Category Archives: Life

Wellness & Fun Tips for End of the Summer

By Hui Xie-Zukauskas

kids-chase-a-bubble-at-a-family-picnic-397582-mLabor Day can really make you feel like the end of the summer. As you know, after this weekend various popular summertime attractions will close, including pools. For some people, summer is a relaxing break from work and a happy time with their families. For others, they may have struggled with hectic schedules and unusual stressful workloads.

From a health and wellness perspective, how can you take advantage of Labor Day weekend to relax, renew and recharge? I’ll offer these cancer prevention strategies and tips as a farewell to summer:

  1. Go to book or music festivals, food and wine festivals, as well as an outdoor event in town. It can relax your mind, foster your joy, and promote your fitness as you walk and move around.
  2. Enjoy healthy meals and family picnics. This is the time when you can pack some antioxidant-rich foods, try out some healthy recipes, cook and share delicious food with your family and friends.
  3. Have a fun for fitness. Have you heard anything like Family Backyard Triathlon? What a creative idea and a marvelous way to get everyone move more! Certainly, you can do it at a local park too. Whether it’s a jump rope, push-ups, run or holding a yoga pose, these challenges are more beneficial than TV and internet times. Also pleasurable are team sports.
  4. Head for the beach or lake. In addition to those on the road trip already, if you live nearby the beach, there is always something for everybody, for a family fun activity. Yet again, be mindful for sun safe and sun protection.
  5. Practice your well-deserved stress-relieve treatment. This long weekend is a great opportunity to de-stress, hence to strengthen your immune function. Enjoy a peaceful time for yourself, a treat, a walk, or anyway that works for you.

Whatever you do, wish you the most happy, healthy, and adventurous Labor Day Holiday ever!

 

Image credit: by hortongrou

How to Foster and Practice Gratitude

By Hui Xie-Zukauskas

Gratitude_Bird-w-quoteHoliday seasons are a wonderful time for love and appreciation, but one could be so easily wrapped up with materials and hectic activities that the individual may forget about gratitude, leading to stress, depression or other negative emotions. A key ingredient for a happy holiday season is gratitude.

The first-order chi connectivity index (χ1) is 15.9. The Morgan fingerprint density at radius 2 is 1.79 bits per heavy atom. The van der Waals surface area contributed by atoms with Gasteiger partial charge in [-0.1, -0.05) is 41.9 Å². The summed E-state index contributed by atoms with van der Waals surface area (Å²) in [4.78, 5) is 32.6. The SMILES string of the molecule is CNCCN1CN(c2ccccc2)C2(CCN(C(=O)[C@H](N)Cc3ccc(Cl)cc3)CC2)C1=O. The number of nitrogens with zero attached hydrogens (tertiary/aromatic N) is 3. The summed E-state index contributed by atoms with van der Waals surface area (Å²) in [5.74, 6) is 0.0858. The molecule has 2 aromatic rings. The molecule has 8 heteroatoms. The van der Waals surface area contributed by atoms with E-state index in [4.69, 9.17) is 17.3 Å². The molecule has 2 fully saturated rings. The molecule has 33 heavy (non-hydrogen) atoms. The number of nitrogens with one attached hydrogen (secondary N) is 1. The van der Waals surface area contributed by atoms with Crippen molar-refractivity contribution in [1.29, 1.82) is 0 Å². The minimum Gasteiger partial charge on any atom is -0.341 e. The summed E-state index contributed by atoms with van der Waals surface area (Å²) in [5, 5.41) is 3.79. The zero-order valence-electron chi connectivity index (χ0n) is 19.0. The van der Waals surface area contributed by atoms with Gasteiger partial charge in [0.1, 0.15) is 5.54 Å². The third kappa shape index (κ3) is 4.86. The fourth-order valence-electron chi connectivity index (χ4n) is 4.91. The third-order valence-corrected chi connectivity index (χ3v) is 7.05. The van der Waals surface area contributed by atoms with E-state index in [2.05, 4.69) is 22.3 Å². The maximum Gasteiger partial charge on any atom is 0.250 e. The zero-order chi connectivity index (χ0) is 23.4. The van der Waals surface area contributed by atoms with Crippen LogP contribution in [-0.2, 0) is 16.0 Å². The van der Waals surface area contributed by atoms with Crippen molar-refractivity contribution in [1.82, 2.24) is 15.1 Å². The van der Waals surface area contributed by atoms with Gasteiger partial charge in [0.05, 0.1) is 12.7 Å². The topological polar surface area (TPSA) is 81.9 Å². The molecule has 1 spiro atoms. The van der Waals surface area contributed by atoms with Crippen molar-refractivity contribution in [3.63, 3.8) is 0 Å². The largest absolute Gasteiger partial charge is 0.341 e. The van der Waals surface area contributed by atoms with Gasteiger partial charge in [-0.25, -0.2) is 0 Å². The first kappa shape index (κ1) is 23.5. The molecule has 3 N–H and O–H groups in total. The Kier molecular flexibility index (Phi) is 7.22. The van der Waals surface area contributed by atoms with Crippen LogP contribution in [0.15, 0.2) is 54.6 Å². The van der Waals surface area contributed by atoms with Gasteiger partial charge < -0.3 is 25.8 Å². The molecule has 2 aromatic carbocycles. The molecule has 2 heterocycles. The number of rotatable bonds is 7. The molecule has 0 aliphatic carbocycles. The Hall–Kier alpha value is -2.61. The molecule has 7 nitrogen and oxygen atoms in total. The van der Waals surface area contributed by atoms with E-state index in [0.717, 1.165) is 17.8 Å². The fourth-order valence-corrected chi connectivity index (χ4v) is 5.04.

Gratitude implies both the thankfulness for help from others and a conscious, habitual focus on all positive aspects of life. Counting blessings has a proven effect on the well-being of humans.

Today, I’m going to emphasize the power of gratitude, and show you top 10 ways to cultivate gratitude.

Power and Benefits generated from gratitude:

  1. Gratitude helps us appreciate the world and connect the people around us.
  2. Gratitude helps us put things or situations into new, different perspectives.
  3. Gratitude helps us refocus on what we have instead of what we lack.
  4. Gratitude helps us reduce stress, increase healing and improve well-being.
  5. Gratitude makes us happier and healthier.

Remember: “It’s not happiness that brings us gratitude. It’s gratitude that brings us happiness.” So, there is no reason not to find something you are grateful for on a daily basis. Here is how you do it.

My name tagTop 10 ways to foster and practice gratitude:

  1. Do it the first thing in the morning. That’s a part of my daily routine. It can set a positive mood or mentality for the day ahead. Pray and thank God regardless of any form of religion.
  2. Use visual or decorative reminders, such as photos, famous quotes, cards or posts.
  3. Apply all your senses and appreciate what you see, hear, smell, taste, feel and touch. One of my favorite analogues is – Only when you’ve lost an arm (just one of the two) can you realize how precious it is.
  4. Count blessings with your family. This gives each member the opportunity to express appreciation for Three Blessings that he/she experienced during the day, week or month. This is also an effective way to sow gratitude seeds in your kid’s mind. I gave my parents credits for their influence on this.
  5. Write “Thank You” note (via cards, emails, or text messages) to people who helped or inspired you and those with whom you enjoyed time.
  6. Say “Thank You” more often and sincerely. Do not take any small, simple things that others do to make your life easier for granted.
  7. Keep a gratitude journal. There are plenty of tips on how to do so, but the key is to take notes regularly and consistently, if not daily.
  8. Practice meditation or yoga. These activities involve concentration on the present moment without judgment and expectation. You can also focus on what you are grateful for, e.g. pleasant sound, beautiful view, comfortable posture, etc.
  9. Replace complains with thanks. Whenever you encounter a tough situation in life, even unfairness, be thankful for the learning opportunity. Recalling difficulties in the past, you’ll discover how satisfied you are with what you have.
  10. Act on appreciation by doing someone a favor or supporting a great cause. Hey, we all know that actions are louder than words.

At the end, gratitude is strongly associated with well-being. Therefore, let’s promote wellness through fostering gratitude with simple practices regularly.

 

Image credit: By BK

Proven Strategies for Prevention of Age-Associated Chronic Illnesses

By Hui Xie-Zukauskas